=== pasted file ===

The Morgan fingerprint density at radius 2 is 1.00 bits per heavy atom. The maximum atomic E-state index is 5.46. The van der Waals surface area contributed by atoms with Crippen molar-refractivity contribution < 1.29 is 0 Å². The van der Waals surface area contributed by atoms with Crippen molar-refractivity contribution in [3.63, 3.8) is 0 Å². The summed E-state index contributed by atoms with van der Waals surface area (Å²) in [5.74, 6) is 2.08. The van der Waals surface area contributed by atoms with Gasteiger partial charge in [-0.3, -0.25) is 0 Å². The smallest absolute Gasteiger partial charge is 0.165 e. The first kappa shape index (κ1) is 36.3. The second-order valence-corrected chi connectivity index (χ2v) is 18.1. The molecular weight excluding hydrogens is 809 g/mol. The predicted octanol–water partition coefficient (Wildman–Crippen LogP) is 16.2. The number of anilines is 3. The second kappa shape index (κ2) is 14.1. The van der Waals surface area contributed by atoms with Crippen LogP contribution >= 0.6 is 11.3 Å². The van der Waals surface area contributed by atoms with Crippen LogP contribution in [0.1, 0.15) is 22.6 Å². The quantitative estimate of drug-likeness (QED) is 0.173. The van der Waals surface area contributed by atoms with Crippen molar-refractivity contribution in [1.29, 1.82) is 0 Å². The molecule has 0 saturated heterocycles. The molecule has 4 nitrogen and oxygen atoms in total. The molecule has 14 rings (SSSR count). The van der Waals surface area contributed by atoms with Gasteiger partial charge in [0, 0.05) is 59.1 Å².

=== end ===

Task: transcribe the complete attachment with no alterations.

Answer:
The Morgan fingerprint density at radius 2 is 1.00 bits per heavy atom. The maximum atomic E-state index is 5.46. The van der Waals surface area contributed by atoms with Crippen molar-refractivity contribution < 1.29 is 0 Å². The van der Waals surface area contributed by atoms with Crippen molar-refractivity contribution in [3.63, 3.8) is 0 Å². The summed E-state index contributed by atoms with van der Waals surface area (Å²) in [5.74, 6) is 2.08. The van der Waals surface area contributed by atoms with Gasteiger partial charge in [-0.3, -0.25) is 0 Å². The smallest absolute Gasteiger partial charge is 0.165 e. The first kappa shape index (κ1) is 36.3. The second-order valence-corrected chi connectivity index (χ2v) is 18.1. The molecular weight excluding hydrogens is 809 g/mol. The predicted octanol–water partition coefficient (Wildman–Crippen LogP) is 16.2. The number of anilines is 3. The second kappa shape index (κ2) is 14.1. The van der Waals surface area contributed by atoms with Crippen LogP contribution >= 0.6 is 11.3 Å². The van der Waals surface area contributed by atoms with Crippen LogP contribution in [0.1, 0.15) is 22.6 Å². The quantitative estimate of drug-likeness (QED) is 0.173. The van der Waals surface area contributed by atoms with Crippen molar-refractivity contribution in [1.29, 1.82) is 0 Å². The molecule has 0 saturated heterocycles. The molecule has 4 nitrogen and oxygen atoms in total. The molecule has 14 rings (SSSR count). The van der Waals surface area contributed by atoms with Gasteiger partial charge in [0, 0.05) is 59.1 Å².